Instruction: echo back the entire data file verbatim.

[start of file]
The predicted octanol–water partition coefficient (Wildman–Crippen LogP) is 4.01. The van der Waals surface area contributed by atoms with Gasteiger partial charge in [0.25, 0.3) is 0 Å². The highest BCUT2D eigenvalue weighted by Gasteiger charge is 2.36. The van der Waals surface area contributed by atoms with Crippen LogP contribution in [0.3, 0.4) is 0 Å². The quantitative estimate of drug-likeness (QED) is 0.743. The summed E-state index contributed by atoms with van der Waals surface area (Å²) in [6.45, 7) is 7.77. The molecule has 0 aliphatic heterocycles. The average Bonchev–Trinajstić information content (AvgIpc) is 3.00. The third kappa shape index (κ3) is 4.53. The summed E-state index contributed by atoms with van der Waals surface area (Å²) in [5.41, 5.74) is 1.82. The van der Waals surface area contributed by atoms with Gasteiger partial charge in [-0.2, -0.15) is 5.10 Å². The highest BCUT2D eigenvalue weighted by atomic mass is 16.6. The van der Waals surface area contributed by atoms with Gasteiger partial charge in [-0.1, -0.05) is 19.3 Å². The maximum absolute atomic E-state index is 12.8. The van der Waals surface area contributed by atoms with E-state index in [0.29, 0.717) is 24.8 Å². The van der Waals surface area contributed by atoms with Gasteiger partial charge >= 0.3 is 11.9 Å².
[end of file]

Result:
The predicted octanol–water partition coefficient (Wildman–Crippen LogP) is 4.01. The van der Waals surface area contributed by atoms with Gasteiger partial charge in [0.25, 0.3) is 0 Å². The highest BCUT2D eigenvalue weighted by Gasteiger charge is 2.36. The van der Waals surface area contributed by atoms with Crippen LogP contribution in [0.3, 0.4) is 0 Å². The quantitative estimate of drug-likeness (QED) is 0.743. The summed E-state index contributed by atoms with van der Waals surface area (Å²) in [6.45, 7) is 7.77. The molecule has 0 aliphatic heterocycles. The average Bonchev–Trinajstić information content (AvgIpc) is 3.00. The third kappa shape index (κ3) is 4.53. The summed E-state index contributed by atoms with van der Waals surface area (Å²) in [5.41, 5.74) is 1.82. The van der Waals surface area contributed by atoms with Gasteiger partial charge in [-0.2, -0.15) is 5.10 Å². The highest BCUT2D eigenvalue weighted by atomic mass is 16.6. The van der Waals surface area contributed by atoms with Gasteiger partial charge in [-0.1, -0.05) is 19.3 Å². The maximum absolute atomic E-state index is 12.8. The van der Waals surface area contributed by atoms with E-state index in [0.29, 0.717) is 24.8 Å². The van der Waals surface area contributed by atoms with Gasteiger partial charge >= 0.3 is 11.9 Å².